Six years ago, Mantei said, an ordinary morning took a turn for the exotic when Filipetti was driving some of their six children to catch a school bus. Lying on the roadside was a white fawn, dappled with brown spots. She was weak, with deformed back legs and hooves that curved inward, cutting her when she tried to walk.
Filipetti scooped her up and brought her home. He took her to a veterinarian in Woodburn, who fitted her deformed legs with tiny casts to straighten them, changing the casts every 10 days. At home, they put carpet scraps on the wood floors to keep Snowball from slipping. And come holiday season, they let Snowball nibble their Christmas tree.
The doe lived in the house for almost a year, Mantei said. She slept at their bedside and picked up mannerisms from the family dog -- Tasha, a cocker spaniel -- pawing at people with a hoof when she wanted attention.
You know what happens next:
In March, police received a tip from an anonymous source -- Mantei believes it was an estranged family member -- that the couple were keeping deer on their property. State troopers inspected the grounds in early April.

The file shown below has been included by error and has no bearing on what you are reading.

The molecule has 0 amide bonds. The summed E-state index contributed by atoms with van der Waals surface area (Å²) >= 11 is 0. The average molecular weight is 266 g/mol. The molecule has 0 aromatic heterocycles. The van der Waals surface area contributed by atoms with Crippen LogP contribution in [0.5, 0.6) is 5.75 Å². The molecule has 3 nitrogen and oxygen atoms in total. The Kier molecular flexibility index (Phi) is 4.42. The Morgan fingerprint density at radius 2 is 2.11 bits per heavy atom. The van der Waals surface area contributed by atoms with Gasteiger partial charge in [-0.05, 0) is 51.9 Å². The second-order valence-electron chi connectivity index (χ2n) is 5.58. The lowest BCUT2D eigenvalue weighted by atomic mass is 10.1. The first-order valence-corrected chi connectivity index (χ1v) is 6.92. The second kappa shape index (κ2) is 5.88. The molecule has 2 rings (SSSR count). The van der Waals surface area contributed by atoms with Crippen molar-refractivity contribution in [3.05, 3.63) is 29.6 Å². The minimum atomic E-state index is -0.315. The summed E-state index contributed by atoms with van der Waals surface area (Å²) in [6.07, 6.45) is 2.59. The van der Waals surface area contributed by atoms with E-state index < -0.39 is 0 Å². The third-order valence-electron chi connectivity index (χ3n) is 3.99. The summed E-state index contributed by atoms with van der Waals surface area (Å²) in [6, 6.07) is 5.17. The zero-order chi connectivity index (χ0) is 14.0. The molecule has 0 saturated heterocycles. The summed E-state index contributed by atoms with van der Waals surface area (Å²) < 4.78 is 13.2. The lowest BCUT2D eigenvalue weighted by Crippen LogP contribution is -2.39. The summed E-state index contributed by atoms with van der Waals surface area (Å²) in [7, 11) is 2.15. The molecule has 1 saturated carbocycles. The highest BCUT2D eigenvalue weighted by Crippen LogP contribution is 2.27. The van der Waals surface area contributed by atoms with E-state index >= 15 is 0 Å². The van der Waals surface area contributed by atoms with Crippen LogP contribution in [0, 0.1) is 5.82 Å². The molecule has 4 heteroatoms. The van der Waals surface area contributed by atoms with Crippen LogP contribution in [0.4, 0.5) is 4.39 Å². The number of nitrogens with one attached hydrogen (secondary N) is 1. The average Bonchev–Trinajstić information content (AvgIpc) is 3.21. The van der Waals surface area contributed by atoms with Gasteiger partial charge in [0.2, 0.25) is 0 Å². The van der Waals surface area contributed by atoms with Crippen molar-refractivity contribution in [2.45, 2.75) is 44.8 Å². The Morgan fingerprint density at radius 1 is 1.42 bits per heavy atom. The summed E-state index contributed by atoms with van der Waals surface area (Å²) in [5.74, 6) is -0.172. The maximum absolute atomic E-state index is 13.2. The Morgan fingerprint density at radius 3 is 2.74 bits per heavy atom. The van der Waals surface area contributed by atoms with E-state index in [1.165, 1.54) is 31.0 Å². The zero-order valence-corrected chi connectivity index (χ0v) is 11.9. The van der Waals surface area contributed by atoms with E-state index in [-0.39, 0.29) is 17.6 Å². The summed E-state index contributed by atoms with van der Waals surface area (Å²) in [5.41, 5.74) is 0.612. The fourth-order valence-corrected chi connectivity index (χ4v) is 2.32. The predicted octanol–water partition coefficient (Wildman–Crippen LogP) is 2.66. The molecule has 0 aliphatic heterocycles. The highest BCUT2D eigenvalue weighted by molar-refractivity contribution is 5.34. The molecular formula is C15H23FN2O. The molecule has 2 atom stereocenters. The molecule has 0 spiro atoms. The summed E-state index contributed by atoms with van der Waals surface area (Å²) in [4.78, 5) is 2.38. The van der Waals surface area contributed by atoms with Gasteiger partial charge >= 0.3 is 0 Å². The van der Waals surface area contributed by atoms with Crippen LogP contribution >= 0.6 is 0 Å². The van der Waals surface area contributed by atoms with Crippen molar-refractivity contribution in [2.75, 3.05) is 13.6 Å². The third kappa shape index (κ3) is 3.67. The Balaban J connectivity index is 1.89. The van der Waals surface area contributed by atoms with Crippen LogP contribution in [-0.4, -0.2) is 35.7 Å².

Then, about 8:30 a.m. Wednesday, Mantei went to the front door to find the police had returned.
For more than eight hours Wednesday, a Molalla family pleaded with police and wildlife officers to take away their trailer and dart gun and let them keep two deer they'd raised as pets.
"These deer wouldn't even be alive without us," said Jim Filipetti, 43, who was working in Bend Wednesday and negotiating by phone. "I brought that deer (Snowball) to the vet every 10 days. We raised it in our house. And they want to take her away. It's ridiculous."
But after a day of tears, frantic phone calls and failed compromises, officers darted Snowball, a mottled 6-year-old doe, and Bucky, her yearling buck, and prepared to haul them away. The animals will be evaluated, with three possible outcomes: transfer to a licensed wildlife facility, release into the wild or euthanasia.
After nearly the entire state of Oregon flooded state offices with calls in protest, state officials are now promising that neither animal with be euthanized, and they may even allow the family to take Snowball back. Bucky will stay in state custody, or be released into the wild (where he isn't likely to survive).